Rigamajig Jr. is a building kit for hands-on free play and playful STE(A)M learning. This collection of wooden planks, wheels, pulleys, nuts, screws, and rope allows children to follow their curiosity through play while learning 21st century skills. There are no right or wrong answers; the act of playing and building is the goal, not the finished product. Rigamajig Jr. is great for 1-4 kids to play with. It requires less open space, and stores away in its own gym-bag sized duffel. Recommended for Grades ECE+.
Fake News is Making News
Fake news is making news, and it’s a problem. Denver Public Librarians offer a class to help students build the information literacy skills they need to navigate the media, including how to spot fake news. Contact Robin Filipczak (email@example.com) to schedule a class at your school or at Central Library, or take advantage of their open-access lesson plan and presentation slide deck.
The Library of Congress Summer Teacher Institutes
Immerse yourself in the practice of teaching with primary sources from the unparalleled collections of the Library of Congress this summer. The Library of Congress is accepting applications for week-long summer programs for K-12 educators in the nation’s capital. During each week-long institute, Library of Congress education specialists will facilitate sessions modeling strategies for using primary sources to engage students, build critical thinking skills, and construct knowledge. Participants will reflect on and discuss how the strategies apply to their students, subject areas, and classrooms or school libraries. In 2018, the library will offer five institute weeks:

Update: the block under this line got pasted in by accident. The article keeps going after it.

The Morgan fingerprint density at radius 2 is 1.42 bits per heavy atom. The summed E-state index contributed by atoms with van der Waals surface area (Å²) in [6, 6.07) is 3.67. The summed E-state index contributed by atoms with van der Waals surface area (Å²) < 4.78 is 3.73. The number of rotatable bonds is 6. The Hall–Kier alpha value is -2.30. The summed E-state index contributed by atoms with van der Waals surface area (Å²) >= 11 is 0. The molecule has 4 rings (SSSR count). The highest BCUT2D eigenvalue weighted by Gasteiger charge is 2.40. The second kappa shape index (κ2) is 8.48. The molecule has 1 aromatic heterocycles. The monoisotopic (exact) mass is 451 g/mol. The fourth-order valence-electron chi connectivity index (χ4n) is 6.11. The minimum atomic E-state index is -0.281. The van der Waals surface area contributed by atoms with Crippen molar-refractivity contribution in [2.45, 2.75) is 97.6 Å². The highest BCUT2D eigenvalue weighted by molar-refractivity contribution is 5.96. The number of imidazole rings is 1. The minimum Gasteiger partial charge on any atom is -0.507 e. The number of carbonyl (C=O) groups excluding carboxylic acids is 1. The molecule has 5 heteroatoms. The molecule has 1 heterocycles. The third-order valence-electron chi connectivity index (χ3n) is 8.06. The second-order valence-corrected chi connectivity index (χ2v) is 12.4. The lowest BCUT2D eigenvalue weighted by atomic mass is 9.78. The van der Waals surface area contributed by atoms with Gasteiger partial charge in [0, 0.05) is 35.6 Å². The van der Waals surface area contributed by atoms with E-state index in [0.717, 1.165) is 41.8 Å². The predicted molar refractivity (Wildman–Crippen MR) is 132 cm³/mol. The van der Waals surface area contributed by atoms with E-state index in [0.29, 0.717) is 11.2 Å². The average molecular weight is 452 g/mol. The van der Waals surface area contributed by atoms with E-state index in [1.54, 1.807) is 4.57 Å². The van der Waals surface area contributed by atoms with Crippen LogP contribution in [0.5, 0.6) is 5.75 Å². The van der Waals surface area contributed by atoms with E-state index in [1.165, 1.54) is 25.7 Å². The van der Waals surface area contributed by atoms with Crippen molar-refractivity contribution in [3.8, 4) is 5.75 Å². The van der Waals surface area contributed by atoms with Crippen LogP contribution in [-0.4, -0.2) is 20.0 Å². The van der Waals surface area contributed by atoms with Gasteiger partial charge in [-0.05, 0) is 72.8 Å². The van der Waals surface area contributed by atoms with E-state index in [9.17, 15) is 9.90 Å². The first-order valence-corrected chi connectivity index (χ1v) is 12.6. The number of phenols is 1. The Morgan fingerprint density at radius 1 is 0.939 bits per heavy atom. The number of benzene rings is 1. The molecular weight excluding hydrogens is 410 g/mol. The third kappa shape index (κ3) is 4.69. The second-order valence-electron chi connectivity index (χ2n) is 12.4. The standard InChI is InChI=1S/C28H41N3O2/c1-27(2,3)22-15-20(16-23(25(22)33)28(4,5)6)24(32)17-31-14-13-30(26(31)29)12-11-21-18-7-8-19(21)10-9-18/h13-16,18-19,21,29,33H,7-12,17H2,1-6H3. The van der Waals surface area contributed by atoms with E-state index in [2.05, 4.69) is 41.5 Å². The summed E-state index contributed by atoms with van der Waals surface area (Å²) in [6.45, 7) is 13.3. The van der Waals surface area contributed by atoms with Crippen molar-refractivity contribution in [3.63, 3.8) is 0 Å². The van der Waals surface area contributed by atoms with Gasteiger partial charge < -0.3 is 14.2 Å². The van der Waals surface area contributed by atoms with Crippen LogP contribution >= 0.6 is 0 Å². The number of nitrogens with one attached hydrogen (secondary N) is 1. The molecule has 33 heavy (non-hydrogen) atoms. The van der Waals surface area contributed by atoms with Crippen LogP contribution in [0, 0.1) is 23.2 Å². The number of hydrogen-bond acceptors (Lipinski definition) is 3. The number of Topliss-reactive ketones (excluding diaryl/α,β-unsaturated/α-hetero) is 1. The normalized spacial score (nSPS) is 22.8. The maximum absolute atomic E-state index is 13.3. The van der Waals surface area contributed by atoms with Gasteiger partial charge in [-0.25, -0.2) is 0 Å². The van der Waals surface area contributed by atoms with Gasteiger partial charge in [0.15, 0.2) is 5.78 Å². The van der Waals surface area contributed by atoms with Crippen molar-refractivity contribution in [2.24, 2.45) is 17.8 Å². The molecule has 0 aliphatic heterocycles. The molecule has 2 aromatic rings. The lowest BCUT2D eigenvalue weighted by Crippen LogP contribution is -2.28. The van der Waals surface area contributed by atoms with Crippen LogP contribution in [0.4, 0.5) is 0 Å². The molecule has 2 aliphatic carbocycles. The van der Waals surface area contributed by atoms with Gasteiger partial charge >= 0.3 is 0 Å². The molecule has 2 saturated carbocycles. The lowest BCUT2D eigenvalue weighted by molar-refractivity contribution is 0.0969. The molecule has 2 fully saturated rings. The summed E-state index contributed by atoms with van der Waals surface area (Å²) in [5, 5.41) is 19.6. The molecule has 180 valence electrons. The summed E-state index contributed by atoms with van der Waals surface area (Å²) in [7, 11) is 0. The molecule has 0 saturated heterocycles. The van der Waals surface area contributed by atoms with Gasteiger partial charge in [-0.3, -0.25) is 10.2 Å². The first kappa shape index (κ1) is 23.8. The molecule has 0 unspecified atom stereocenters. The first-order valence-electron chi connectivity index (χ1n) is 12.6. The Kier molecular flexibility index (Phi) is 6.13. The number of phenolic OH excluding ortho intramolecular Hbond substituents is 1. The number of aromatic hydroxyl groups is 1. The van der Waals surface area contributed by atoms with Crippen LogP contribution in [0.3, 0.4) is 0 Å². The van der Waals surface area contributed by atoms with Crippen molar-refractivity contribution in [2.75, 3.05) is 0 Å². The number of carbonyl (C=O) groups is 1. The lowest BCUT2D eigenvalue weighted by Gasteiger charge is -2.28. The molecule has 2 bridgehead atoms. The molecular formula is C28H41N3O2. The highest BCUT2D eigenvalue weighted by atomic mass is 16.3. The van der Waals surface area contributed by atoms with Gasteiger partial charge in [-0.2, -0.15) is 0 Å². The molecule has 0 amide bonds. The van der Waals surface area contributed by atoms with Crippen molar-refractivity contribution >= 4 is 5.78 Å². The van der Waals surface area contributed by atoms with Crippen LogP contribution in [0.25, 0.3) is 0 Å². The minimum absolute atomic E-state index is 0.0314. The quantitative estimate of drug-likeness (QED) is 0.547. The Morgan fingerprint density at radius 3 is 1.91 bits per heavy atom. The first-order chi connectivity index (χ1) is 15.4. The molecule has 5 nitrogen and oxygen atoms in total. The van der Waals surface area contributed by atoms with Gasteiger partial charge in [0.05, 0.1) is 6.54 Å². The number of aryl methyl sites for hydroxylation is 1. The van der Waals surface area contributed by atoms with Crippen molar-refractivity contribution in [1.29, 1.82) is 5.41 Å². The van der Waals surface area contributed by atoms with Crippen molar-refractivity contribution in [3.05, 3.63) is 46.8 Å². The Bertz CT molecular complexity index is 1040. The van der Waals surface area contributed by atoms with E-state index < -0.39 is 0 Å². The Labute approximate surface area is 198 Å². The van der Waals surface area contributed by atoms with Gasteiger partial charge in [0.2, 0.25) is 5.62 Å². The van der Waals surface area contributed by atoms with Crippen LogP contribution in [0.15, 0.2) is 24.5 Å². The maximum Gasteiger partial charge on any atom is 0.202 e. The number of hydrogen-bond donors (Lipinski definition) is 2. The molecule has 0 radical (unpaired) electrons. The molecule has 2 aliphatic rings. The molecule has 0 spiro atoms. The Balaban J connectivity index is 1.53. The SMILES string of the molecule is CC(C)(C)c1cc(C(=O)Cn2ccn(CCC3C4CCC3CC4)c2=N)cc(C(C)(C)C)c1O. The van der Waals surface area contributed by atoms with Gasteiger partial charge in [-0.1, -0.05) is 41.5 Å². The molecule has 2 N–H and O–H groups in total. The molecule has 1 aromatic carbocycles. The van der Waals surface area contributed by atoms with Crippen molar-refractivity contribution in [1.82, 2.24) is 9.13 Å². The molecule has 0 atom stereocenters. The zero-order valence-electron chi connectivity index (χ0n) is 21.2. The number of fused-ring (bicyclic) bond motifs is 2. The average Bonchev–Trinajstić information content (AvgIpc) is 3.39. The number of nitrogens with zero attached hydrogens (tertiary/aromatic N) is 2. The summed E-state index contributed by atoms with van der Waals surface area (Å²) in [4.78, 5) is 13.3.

- Open sessions (any subject area): June 18-22, June 25-29, and July 30-Aug. 3
- World War I Focus: July 9-13
- Science, Technology, and Engineering Focus: July 16-20
Applications will be accepted now through Wednesday, March 21, 2018. For more information and detailed application instructions, visit the official program website. For questions, please contact TeachingLCsummer@loc.gov.